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Last Thursday, the Republican controlled House of Republicans passed the American Health Care Act, repealing the Affordable Care Act of 2010. The vote came after months of GOP infighting over the best way to repeal the President Obama’s signature domestic achievement. Different wings of the party debated what role the government should play, if any, in ensuring that Americans have access to affordable health insurance. Members of the far-right Freedom Caucus advocating for repealing the ACA and getting the Federal government entirely out of the health care business. Other Republicans feared cutting the popular provisions of the ACA, including forbidding companies from denying coverage for pre-existing conditions and the expansion of Medicaid benefits. These debates over the role of the Federal government and its role in providing health insurance are not new in American history. Last week’s AHCA vote is just the latest chapter in more than a century’s worth of debate over providing health insurance coverage to all Americans.

The first tentative efforts towards a national health care system began in the 1910s with Theodore Roosevelt and the Progressive Movement. In 1912, Roosevelt, dissatisfied with the GOP’s rightward turn under his successor, William Howard Taft, created his own political party, known as the Progressive Party. The Progressive Movement of the late 19th and early 20th centuries favored government intervention to address poverty, improve working conditions, and other social reforms as a result of the Industrial Revolution. As part of his Progressive philosophy, Roosevelt embraced the idea of some kind of health insurance for working Americans:

It is abnormal for any industry to throw back upon the community the human wreckage due to its wear and tear, and the hazards of sickness, accident, invalidism, involuntary unemployment, and old age should be provided for through insurance. This should be made a charge in whole or in part upon the industries, the employer, the employee, and perhaps the people at large to contribute severally in some degree.

The Progressive Party platform similarly called for “The protection of home life against the hazards of sickness, irregular employment and old age through the adoption of a system of social insurance adapted to American use.”

Roosevelt and the Progressives’ vague plans for broader access to health insurance came when few Americans had health care of any kind. As Slate’s Brian Palmer explained, “In the first years of the 20th century, income-replacement insurance was far more common than health insurance, since medical costs were relatively low.” The 1910s coincided with a growing professionalization and expansion of the health care industry. As doctors underwent more rigorous medical training and hospitals became increasingly professionalized, more and more Americans sought access to this better health care. As a result, health care costs began to rise and Americans began considering purchasing health insurance in greater numbers. Roosevelt, however, never managed to implement any sort of national health insurance program. By drawing Progressive voters away from the Republican party, Roosevelt split the GOP electorate and handed the White House to Democrat Woodrow Wilson.

In 1915, the American Association for Labor Legislation, founded by a group of economists interested in improving labor conditions in the U.S., introduced health insurance bills across the United States. Echoing modern debates over the ACA and the AHCA, the AALL outlined what types of benefits health insurers had to provide to their customers. One proposed bill outlined the minimum benefits in any health insurance plan. These included:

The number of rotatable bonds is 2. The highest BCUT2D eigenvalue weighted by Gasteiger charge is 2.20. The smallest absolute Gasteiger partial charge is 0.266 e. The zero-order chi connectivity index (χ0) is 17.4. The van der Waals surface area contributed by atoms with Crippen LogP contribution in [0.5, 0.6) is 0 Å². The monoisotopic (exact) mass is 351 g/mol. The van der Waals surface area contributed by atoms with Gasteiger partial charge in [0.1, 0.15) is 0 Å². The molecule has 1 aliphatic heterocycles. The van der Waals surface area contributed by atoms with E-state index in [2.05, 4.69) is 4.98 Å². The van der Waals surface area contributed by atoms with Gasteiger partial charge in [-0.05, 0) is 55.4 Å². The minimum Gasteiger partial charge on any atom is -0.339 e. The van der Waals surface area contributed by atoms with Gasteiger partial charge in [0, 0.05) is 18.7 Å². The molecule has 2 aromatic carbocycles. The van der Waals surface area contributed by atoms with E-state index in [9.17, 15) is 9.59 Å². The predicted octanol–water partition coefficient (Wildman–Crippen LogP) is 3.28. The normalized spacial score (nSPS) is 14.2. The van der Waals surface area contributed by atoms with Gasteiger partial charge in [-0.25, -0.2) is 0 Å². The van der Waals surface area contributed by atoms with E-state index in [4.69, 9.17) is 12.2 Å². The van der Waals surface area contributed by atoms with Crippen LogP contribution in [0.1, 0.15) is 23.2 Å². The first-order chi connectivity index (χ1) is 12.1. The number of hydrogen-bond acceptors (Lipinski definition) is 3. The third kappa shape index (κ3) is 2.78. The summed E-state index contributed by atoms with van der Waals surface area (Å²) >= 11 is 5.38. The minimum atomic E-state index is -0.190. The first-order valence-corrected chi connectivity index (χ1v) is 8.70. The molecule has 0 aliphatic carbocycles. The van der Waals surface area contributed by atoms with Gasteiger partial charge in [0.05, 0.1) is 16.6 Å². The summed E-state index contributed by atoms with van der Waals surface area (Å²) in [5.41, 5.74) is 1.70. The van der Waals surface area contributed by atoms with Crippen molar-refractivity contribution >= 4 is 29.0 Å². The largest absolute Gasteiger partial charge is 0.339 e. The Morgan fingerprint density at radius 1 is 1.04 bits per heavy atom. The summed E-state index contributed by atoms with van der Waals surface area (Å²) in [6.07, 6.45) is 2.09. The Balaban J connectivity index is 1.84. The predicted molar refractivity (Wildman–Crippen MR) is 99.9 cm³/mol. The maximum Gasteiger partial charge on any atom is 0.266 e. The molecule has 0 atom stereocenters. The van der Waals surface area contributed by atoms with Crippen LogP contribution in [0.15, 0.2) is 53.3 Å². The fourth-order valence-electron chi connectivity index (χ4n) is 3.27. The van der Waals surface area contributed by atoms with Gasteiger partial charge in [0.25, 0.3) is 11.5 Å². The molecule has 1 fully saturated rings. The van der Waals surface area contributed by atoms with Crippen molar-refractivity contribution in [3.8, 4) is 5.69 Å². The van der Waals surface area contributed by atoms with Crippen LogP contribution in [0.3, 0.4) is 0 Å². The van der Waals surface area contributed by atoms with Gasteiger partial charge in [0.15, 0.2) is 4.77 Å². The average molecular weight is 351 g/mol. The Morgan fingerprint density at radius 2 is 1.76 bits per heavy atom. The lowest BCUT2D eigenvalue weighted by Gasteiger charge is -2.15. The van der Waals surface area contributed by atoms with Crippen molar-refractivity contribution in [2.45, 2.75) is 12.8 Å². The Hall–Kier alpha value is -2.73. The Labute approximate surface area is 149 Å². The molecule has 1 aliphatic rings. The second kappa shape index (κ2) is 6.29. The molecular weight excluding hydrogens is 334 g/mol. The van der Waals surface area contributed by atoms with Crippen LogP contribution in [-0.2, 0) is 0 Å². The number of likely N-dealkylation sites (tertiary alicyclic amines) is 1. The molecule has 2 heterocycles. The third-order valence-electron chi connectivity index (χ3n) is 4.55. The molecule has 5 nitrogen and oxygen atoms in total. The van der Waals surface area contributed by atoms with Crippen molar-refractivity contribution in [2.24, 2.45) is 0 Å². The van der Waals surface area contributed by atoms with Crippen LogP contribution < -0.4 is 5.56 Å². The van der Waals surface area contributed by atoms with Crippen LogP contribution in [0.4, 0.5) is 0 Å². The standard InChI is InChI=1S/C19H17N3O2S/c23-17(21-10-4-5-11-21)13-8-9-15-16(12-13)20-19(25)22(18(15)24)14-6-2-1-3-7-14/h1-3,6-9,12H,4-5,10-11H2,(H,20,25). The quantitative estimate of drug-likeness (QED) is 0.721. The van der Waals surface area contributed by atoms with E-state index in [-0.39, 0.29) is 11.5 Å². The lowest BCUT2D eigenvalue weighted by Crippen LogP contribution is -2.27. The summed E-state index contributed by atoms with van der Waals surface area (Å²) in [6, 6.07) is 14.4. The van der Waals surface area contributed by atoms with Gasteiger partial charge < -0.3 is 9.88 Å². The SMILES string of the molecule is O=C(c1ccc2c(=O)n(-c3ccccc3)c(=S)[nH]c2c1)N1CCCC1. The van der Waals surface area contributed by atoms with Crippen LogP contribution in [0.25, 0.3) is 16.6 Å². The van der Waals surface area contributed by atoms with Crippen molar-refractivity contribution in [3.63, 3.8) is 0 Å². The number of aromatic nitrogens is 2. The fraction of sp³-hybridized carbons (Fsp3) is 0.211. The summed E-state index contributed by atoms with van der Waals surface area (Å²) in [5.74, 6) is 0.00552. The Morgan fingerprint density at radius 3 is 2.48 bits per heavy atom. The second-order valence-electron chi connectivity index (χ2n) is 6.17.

MINIMUM BENEFITS. Every carrier must provide for its insured members as minimum benefits:

Medical, surgical, and nursing attendance;

Medicines and surgical supplies;

Cash benefits;

Maternity benefits;

Funeral benefit;

Medical and surgical attendance and medicines for dependent members of their families.

The AALL’s efforts, at first, garnered support from the American Medical Association. The AMA’s president, Rupert Blue declared that “There are unmistakable signs that health insurance will constitute the next great step in social legislation.”

The AALL, however, failed to win support from the organized labor movement. Samuel Gompers, the powerful head of the American Federation of Labor, opposed any government role in the creation of health insurance. He believed that unions and their workers were best suited to win insurance from their employers. Gompers argued that

The organization of labor, which has secured reductions in the hours of their daily toil, which has secured higher wages and better standards of life, which has secured safety and sanitation, has done more to eliminate poverty and misery and unemployment and sickness than all other agencies of government and private individuals combined.

He also feared that granting the Federal government power over health insurance could harm workers. Gompers believed that “The introduction of compulsory social insurance in cases of sickness, or compulsory social insurance in cases of unemployment, means that workers must be subject to examinations, investigations, regulations, and limitations… To that we shall not stand idly by and give our assent.” Soon the AMA withdrew their support as well, citing the complexities of such a program. Without the support of organized labor or medicine, the AALL’s efforts went nowhere.

The actions of Roosevelt and the AALL were the first chapters in the history of efforts to provide all Americans with universal health care. In the next installment, we’ll move forward to the 1930s and look at the work of Franklin D. Roosevelt and his administration.

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